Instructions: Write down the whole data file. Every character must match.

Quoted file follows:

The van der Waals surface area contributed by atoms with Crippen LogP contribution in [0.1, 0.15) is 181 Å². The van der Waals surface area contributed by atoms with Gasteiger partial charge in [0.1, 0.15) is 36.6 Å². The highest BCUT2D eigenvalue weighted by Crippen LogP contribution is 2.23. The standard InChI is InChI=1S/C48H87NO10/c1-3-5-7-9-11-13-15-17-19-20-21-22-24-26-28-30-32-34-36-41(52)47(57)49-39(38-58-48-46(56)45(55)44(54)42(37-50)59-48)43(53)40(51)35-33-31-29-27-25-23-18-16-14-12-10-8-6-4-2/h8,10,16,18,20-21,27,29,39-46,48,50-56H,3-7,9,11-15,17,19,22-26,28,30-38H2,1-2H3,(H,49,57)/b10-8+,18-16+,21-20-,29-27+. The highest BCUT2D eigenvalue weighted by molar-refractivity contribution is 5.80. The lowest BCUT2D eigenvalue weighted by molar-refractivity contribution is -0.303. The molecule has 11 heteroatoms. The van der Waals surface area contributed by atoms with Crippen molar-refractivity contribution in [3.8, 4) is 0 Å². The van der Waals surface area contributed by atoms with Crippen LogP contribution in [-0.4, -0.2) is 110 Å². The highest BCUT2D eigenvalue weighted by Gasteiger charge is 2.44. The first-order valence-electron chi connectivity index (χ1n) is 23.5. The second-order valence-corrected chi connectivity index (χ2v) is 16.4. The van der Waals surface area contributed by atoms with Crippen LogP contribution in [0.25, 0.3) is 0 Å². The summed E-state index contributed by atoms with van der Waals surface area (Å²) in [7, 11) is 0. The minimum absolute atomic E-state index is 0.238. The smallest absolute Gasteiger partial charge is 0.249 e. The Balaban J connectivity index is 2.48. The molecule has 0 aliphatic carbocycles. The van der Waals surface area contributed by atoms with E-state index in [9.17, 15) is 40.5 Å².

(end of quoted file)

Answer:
The van der Waals surface area contributed by atoms with Crippen LogP contribution in [0.1, 0.15) is 181 Å². The van der Waals surface area contributed by atoms with Gasteiger partial charge in [0.1, 0.15) is 36.6 Å². The highest BCUT2D eigenvalue weighted by Crippen LogP contribution is 2.23. The standard InChI is InChI=1S/C48H87NO10/c1-3-5-7-9-11-13-15-17-19-20-21-22-24-26-28-30-32-34-36-41(52)47(57)49-39(38-58-48-46(56)45(55)44(54)42(37-50)59-48)43(53)40(51)35-33-31-29-27-25-23-18-16-14-12-10-8-6-4-2/h8,10,16,18,20-21,27,29,39-46,48,50-56H,3-7,9,11-15,17,19,22-26,28,30-38H2,1-2H3,(H,49,57)/b10-8+,18-16+,21-20-,29-27+. The highest BCUT2D eigenvalue weighted by molar-refractivity contribution is 5.80. The lowest BCUT2D eigenvalue weighted by molar-refractivity contribution is -0.303. The molecule has 11 heteroatoms. The van der Waals surface area contributed by atoms with Crippen molar-refractivity contribution in [3.8, 4) is 0 Å². The van der Waals surface area contributed by atoms with Crippen LogP contribution in [-0.4, -0.2) is 110 Å². The highest BCUT2D eigenvalue weighted by Gasteiger charge is 2.44. The first-order valence-electron chi connectivity index (χ1n) is 23.5. The second-order valence-corrected chi connectivity index (χ2v) is 16.4. The van der Waals surface area contributed by atoms with Crippen LogP contribution in [0.25, 0.3) is 0 Å². The summed E-state index contributed by atoms with van der Waals surface area (Å²) in [7, 11) is 0. The minimum absolute atomic E-state index is 0.238. The smallest absolute Gasteiger partial charge is 0.249 e. The Balaban J connectivity index is 2.48. The molecule has 0 aliphatic carbocycles. The van der Waals surface area contributed by atoms with E-state index in [9.17, 15) is 40.5 Å².